As of 2011, children and teenagers (0–19 years old) make up 22.4% of the population, while adults (20–64 years old) make up 61.1% and seniors (over 64 years old) make up 16.5%.[10]

As of 2000, there were 472 people who were single and never married in the municipality. There were 569 married individuals, 60 widows or widowers and 50 individuals who are divorced.[11]

As of 2010, there were 170 households that consist of only one person and 27 households with five or more people.[13] In 2000, a total of 462 apartments (83.7% of the total) were permanently occupied, while 76 apartments (13.8%) were seasonally occupied and 14 apartments (2.5%) were empty.[14] As of 2010, the construction rate of new housing units was 1.5 new units per 1000 residents.[10] The vacancy rate for the municipality, in 2012, was 0.9%. In 2011, single family homes made up 69.8% of the total housing in the municipality.[15]

The historical population is given in the following chart:[4][16][17]

Heritage sites of national significance[edit]

The Von Rütte-Gut or Von Rütte Estate

The Neolithic / Bronze Age lake-side settlement of Sutz-Lattrigen–Rütte and the Von Rütte-Gut are listed as Swiss heritage site of national significance.[18]

World heritage site[edit]

Canton of Bern archeological office on the lake shore, near the prehistoric sites

It is home to the Sutz-Lattrigen–Rütte prehistoric pile-dwelling (or stilt house) settlement that is part of the Prehistoric Pile dwellings around the Alps UNESCO World Heritage Site.[19]

The Sutz-Lattrigen–Rütte, named after the nearby von Rütte estate, was occupied during the final neolithic period and contains the remains of several settlements and artifacts from the rise of the Corded Ware culture. There are only a few Corded Ware culture sites in Europe and all the known settlements are in Switzerland. Additionally, the only western Swiss lakeside bell beaker pottery was found at the site.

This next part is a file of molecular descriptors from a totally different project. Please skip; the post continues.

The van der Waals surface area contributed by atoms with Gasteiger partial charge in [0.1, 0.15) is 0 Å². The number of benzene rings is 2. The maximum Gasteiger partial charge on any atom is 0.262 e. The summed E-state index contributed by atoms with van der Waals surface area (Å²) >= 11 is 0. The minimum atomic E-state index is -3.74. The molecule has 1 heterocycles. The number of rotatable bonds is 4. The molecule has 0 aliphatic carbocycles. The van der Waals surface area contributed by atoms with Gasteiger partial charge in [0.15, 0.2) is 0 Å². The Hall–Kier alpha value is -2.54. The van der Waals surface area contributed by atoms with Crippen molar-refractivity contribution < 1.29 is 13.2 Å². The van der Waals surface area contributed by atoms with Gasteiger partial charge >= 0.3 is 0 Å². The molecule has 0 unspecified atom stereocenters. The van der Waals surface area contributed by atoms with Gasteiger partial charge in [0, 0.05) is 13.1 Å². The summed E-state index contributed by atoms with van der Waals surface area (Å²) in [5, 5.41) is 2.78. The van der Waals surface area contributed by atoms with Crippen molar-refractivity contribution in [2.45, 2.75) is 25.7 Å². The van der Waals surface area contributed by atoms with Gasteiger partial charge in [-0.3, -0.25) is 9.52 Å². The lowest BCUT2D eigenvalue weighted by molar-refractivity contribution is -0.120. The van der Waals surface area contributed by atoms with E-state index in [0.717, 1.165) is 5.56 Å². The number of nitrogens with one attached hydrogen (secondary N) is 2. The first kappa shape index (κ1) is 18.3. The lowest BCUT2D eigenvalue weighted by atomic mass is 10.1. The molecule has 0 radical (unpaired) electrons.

The first village at the site has been dendrochronologically dated to 2763-2746 BC, but very little is known about it. The next settlement of 12 houses, was dated to 2736-2688 BC and 2627 BC. This settlement was destroyed in a fire in 2704 BC and at least 12 new houses were built immediately there after.[20]


In the 2011 federal election the most popular party was the Swiss People's Party (SVP) which received 29.7% of the vote. The next three most popular parties were the Social Democratic Party (SP) (18.3%), the Conservative Democratic Party (BDP) (15.7%) and the Green Party (9.6%). In the federal election, a total of 530 votes were cast, and the voter turnout was 53.4%.[21]


Sutz-Lattrigen train station

As of  2011, Sutz-Lattrigen had an unemployment rate of 1.47%. As of 2008, there were a total of 382 people employed in the municipality. Of these, there were 36 people employed in the primary economic sector and about 13 businesses involved in this sector. 163 people were employed in the secondary sector and there were 12 businesses in this sector. 183 people were employed in the tertiary sector, with 40 businesses in this sector.[10] There were 620 residents of the municipality who were employed in some capacity, of which females made up 43.7% of the workforce.